Thinking together with Philip Cam: Theories for practitioners and assessing thinking

Clinton Golding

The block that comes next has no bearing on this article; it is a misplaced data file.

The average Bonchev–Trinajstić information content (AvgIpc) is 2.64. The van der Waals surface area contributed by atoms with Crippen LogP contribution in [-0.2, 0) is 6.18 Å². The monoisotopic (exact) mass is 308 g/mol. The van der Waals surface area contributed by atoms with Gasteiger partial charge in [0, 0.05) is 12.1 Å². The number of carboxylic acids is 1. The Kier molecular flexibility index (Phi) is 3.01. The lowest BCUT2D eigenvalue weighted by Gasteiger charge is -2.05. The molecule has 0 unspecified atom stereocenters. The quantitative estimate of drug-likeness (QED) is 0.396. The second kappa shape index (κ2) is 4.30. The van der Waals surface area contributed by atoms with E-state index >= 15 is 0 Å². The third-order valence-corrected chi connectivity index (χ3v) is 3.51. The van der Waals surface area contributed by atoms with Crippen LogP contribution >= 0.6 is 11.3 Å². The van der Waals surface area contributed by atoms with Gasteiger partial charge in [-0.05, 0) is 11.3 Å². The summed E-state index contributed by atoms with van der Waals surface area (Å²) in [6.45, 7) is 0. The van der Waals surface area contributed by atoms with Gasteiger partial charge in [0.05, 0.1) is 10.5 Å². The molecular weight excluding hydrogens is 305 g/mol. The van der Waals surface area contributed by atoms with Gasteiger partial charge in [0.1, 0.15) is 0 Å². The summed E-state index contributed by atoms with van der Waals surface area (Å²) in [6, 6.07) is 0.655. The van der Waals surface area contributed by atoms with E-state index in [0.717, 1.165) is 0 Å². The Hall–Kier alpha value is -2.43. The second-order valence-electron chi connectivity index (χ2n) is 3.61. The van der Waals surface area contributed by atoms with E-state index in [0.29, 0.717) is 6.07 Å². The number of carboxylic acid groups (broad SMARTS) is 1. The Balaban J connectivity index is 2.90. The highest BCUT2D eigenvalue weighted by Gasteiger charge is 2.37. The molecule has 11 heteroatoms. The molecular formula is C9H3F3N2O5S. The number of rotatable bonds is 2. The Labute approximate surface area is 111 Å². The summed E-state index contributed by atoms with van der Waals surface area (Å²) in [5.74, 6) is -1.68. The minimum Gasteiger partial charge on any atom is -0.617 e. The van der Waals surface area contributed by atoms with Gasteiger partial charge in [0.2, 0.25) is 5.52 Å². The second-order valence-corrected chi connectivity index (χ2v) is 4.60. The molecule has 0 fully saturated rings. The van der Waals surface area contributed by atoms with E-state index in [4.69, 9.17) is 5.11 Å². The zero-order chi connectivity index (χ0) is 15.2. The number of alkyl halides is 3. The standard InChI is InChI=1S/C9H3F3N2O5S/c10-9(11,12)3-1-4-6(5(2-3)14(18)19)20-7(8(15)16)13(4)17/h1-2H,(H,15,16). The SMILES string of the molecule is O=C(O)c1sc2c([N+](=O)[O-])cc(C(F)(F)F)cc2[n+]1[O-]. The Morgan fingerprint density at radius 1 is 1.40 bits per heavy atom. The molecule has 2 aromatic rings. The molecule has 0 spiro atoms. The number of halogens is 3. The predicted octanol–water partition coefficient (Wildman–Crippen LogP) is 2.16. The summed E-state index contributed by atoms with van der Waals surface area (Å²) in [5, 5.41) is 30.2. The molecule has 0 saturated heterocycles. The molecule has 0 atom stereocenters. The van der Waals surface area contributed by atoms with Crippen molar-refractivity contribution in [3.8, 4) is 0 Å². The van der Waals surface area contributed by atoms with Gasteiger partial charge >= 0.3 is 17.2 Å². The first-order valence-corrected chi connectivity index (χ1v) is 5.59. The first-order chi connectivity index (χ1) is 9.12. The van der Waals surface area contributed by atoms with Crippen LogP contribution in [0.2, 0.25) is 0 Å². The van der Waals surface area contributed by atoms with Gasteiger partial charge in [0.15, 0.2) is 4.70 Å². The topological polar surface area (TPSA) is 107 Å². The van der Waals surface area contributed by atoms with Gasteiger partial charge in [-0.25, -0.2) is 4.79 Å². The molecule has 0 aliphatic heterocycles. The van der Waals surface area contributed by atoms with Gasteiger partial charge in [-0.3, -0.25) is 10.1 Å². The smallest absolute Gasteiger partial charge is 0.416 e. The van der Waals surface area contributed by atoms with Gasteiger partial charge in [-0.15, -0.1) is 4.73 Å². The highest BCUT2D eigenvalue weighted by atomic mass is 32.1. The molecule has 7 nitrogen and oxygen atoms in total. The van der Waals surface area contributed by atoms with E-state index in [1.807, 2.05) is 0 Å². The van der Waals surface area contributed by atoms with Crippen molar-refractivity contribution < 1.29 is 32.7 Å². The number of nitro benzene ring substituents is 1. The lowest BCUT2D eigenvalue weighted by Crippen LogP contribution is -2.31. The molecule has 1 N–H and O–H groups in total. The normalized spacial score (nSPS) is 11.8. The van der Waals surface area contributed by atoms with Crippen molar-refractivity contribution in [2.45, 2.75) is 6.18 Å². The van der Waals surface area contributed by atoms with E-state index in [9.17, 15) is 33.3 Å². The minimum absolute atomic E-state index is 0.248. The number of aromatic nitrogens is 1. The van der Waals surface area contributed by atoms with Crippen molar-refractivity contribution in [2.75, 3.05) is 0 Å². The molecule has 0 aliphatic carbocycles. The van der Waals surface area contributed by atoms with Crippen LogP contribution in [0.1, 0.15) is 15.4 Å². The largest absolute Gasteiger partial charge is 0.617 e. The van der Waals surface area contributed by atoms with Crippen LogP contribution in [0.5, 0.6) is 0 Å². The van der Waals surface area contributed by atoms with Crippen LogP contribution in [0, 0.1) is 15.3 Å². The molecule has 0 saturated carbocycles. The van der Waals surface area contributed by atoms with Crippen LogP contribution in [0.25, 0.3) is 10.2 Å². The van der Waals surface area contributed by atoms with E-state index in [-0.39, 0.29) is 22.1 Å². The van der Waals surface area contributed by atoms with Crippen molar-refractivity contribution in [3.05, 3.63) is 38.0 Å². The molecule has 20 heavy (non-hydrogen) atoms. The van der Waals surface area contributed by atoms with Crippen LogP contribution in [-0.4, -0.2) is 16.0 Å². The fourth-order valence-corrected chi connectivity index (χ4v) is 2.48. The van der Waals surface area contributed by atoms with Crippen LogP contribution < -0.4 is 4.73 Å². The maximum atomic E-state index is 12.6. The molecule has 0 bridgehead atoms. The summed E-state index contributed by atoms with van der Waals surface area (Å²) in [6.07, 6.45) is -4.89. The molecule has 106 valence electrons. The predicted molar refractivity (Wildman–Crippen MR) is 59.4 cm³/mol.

Philip Cam has been an inspiration to me in his approach to Philosophy for Children, and I have tried to follow the trail he blazed. He is a master of developing what I call ‘practitioner theories’ of Philosophy for Children. These are practical theories designed to be useful for practitioners of Philosophy for Children, rather than abstract theories designed to contribute to the scholarship of Philosophy for Children. I first explain what I mean by a practitioner theory, using Cam’s Question Quadrant as an illustration. Then, for the rest of the article I give a more detailed analysis and elaboration of Cam’s practitioner theory about assessing thinking. This theory first appears in Thinking Together in the form of a table that teachers can use to assess how frequently their students perform different thinking moves. For example, we can assess student thinking based on how often they ask questions, or build on what someone else has said. I will show how this seemingly simple theory captures a great deal of theoretical complexity, combining themes about thinking moves from Splitter and Sharp, making thinking visible from Perkins and Richhart, and habits of mind from Costa and Kallick. I will also show how we can develop Cam’s practitioner theory into a sharper tool for assessing thinking if we incorporate further insights about learning to think, and assessing thinking, from Perkins, Dewey, Piaget, Vygotsky and Bloom.

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